Monday, February 6, 2012

Freaking anxiety...


Today was one of the days I dread, actually I HATE.  One of the days that make me wish I could grab autism by the neck and choke the life out of it.  Today I picked up Rye and I could tell that he wasn’t himself.  He was in the place he goes when he wants to escape but not to a fun, happy world full of Star Wars and Lightning McQueen scripted conversation.  He was in the place that is dark and dreary.  He was in the place where he goes when he can’t tell me what is really wrong and I’m not really sure that he knows other than he doesn’t like to be there either.   I can tell that he is trying to keep it together and knowing Rye as well as I do I also know it is best to not say anything at this point.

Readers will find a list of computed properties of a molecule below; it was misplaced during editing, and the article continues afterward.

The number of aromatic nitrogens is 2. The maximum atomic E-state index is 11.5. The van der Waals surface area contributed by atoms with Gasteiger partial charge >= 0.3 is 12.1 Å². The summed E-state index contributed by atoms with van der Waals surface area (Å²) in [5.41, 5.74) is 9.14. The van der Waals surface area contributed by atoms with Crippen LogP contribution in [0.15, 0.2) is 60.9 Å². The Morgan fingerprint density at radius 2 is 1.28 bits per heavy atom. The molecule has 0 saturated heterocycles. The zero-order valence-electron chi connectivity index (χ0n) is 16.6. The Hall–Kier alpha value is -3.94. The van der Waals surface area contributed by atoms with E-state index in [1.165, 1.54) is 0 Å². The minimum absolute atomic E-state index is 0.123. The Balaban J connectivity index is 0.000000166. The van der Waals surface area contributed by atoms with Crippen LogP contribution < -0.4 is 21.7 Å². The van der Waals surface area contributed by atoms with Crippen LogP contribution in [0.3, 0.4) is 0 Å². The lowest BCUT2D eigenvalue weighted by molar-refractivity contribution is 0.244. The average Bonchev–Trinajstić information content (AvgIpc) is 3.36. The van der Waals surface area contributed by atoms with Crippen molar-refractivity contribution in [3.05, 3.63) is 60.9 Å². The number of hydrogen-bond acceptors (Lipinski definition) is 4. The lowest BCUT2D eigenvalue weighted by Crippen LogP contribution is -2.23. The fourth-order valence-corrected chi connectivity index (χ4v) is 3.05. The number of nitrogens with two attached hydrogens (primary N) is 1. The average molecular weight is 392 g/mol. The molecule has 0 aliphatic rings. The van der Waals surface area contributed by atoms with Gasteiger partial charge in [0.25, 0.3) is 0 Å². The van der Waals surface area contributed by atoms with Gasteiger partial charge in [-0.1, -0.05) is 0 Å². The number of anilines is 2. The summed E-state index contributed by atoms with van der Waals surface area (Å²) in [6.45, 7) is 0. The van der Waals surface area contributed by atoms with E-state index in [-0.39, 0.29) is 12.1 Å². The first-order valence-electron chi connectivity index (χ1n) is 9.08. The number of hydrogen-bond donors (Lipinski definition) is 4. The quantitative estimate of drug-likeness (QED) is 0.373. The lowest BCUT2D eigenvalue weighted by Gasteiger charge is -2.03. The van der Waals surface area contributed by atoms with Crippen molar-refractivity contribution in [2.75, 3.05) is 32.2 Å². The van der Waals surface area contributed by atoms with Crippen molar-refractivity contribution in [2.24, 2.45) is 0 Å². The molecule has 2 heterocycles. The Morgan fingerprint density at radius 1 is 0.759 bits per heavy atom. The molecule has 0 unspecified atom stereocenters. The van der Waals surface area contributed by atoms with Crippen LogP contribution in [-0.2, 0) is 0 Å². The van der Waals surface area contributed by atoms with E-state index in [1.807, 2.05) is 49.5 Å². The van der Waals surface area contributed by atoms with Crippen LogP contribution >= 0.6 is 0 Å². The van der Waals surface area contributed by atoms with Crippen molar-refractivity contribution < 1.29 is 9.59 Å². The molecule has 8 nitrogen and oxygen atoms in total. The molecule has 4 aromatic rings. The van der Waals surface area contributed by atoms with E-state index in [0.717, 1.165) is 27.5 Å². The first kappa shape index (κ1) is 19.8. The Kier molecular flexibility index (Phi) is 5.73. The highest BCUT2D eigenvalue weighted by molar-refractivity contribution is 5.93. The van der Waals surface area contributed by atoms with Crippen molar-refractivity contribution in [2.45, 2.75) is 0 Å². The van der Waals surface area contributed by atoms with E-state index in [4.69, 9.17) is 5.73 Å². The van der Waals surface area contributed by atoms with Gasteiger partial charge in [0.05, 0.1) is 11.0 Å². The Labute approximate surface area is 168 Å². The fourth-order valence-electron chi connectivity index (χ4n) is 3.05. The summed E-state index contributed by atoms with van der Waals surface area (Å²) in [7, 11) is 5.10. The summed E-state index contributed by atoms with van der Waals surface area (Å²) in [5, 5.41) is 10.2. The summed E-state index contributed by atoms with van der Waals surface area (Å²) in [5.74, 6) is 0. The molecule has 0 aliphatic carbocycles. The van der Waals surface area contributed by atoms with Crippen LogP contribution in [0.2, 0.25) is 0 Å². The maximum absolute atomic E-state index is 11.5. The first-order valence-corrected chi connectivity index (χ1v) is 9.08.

I sign him out, gather his things, hurry Wyatt along and tell Rye that it is time to leave.  He walks all the way to the car with his head down and just before we get there I ask, “What’s wrong Bubble?”  He loses it.  Full blown crying “I want to go home, my real home, and I am never coming back to school again.”  He starts having the scripted fit he has every time he gets really upset.  “I told you a zillion times MOM I want to go home.”  When he has this tantrum he isn’t talking about where we live now he is talking about Colorado and the home we moved from when he was 3-years-old.  We moved over 5 years ago.   I don’t think he really remembers living there, maybe he does, but what he does know is that if he goes there he can escape what he is feeling here.  Escape his present life; escape the uncertainty and uncomfortable feelings he is having.  I think in his mind “going home” would mean a complete escape to a reality that doesn’t exist, a reality where he could cope with his feelings and feel in control all the time.